Trans fats can occur naturally in dairy products and beef, they are not as harmful as industrial trans fats because they raise both LDL and HDL. They don’t produce a significant effect because they appear only in trace amounts. Because of this we only have to be wary of processed foods and their content in trans fats. A plant sterols supplement won’t help much if we don’t stop an excessive intake of these harmful fats.
How to Reduce Trans Fat Content in The Diet
There are currently no legal requirements for food manufacturers to label the use of trans fats. So you have to deduce the use of trans fat by reading the ingredient list and the use of other types of fats like unsaturated or fully hydrogenated fats or vegetable oils. If you only see these two types all is well.
If you see the word “partially hydrogenated” fat, oil or simply “vegetable fat” that is synonym of trans fat.
Usually in the label appears “Vegetable fat (amount) – of those, saturated fats (percentage)”. The vegetable part is what you have to consider as trans, as it is better to be cautious given the state of current legislation.
The higher is on the list of ingredients the more trans fats content will contain. 
- You can use saturated fats like lard, palm oil, olive oil, fully hydrogenated fats or interesterified fats in your diet as well but the most effective measure is avoid industrial trans fat intake as it all comes from processed foods.
- NOTE: Currently there’s a disinformation campaign on TV (at least in Spain and Italy)  against palm oil implying is bad for health, in some cases, and a promoter of deforestation in Borneo and Sumatra. Palm trees have one of the highest oil yields per tree known. To produce the same amount of oil with soybeans need five times more cultivated surface. I don’t see campaigns for the ban of soy oil in food while soybean cultivation in Brazil is producing a much higher deforestation than palm trees in Borneo. The solution is to cultivate palm trees in other countries to reduce environmental impact, not banning palm oil use or use trans-free oil alternatives that don’t require arable surface.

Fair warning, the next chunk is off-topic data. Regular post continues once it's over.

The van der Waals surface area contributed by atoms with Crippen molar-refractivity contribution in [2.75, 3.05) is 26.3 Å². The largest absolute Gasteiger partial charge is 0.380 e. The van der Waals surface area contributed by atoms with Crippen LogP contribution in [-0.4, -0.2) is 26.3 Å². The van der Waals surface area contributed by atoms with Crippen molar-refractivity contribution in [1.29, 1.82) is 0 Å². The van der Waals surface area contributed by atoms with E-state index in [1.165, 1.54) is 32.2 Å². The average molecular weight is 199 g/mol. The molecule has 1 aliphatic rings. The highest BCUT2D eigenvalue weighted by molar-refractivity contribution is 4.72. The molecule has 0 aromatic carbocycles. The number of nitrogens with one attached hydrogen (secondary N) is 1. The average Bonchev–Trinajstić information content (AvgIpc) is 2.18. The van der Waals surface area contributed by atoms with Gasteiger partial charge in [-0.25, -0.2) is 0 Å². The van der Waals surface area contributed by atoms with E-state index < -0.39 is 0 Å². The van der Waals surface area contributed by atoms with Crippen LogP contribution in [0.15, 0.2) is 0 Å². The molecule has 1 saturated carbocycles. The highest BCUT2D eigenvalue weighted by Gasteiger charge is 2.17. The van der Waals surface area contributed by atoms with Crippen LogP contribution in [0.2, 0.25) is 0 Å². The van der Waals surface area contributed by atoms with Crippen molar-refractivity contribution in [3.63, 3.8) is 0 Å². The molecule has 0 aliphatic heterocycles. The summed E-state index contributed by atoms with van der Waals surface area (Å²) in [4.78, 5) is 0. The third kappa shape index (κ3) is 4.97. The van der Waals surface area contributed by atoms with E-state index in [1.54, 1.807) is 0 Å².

- In respect of the health detriments of palm oil, its mesocarp oil is a 49% saturated fat and its kernel oil is a 86% saturated fat. Along with coconut it is one of the few highly saturated vegetable fats known with no trans fat content. We repeat, research proved in 2015 that saturated fats don’t increase risk of cardiovascular or coronary heart disease, ischemic stroke nor type 2 diabetes. Additionally unrefined palm oil is a significant source of carotene (some having vitamin A activity) and tocotrienol which belongs to the vitamin E family. In fact, food safety agencies of some countries have proposed palm oil as a relatively safe and affordable substitute to reduce or eliminate trans fat content in food products.
Avoid margarine. Although new generation margarine contain less than 1% of trans fats and some even are enriched with a plant sterols supplement they have ten times more omega 6 than omega 3 fatty acids due to their oil composition. Both omega fatty acids should be balanced but our western diet makes omega 6 to be almost thirty times higher than omega 3. Omega 6 has an inflammatory effect while omega 3 is anti-inflammatory.
Use butter instead, it contains butiric acid which has anti-inflammatory effects. It will still give you a lot of calories but at least it won’t imbalance your omega fatty acids or have trans fats.
Even eliminating margarine from your diet trans fats are everywhere; used baked products, like biscuits, buns… Shortenings, any type of precooked pizza, lasagna, etc. Concentrated broth tablets, peanut butter, almost every processed food contains them. It is so pervasive that the use of trans fats in food industry made the levels of heart disease to soar in the 40s. Humans have consumed fats throughout history but only with the introduction of these fats heart disease started to increase abnormally.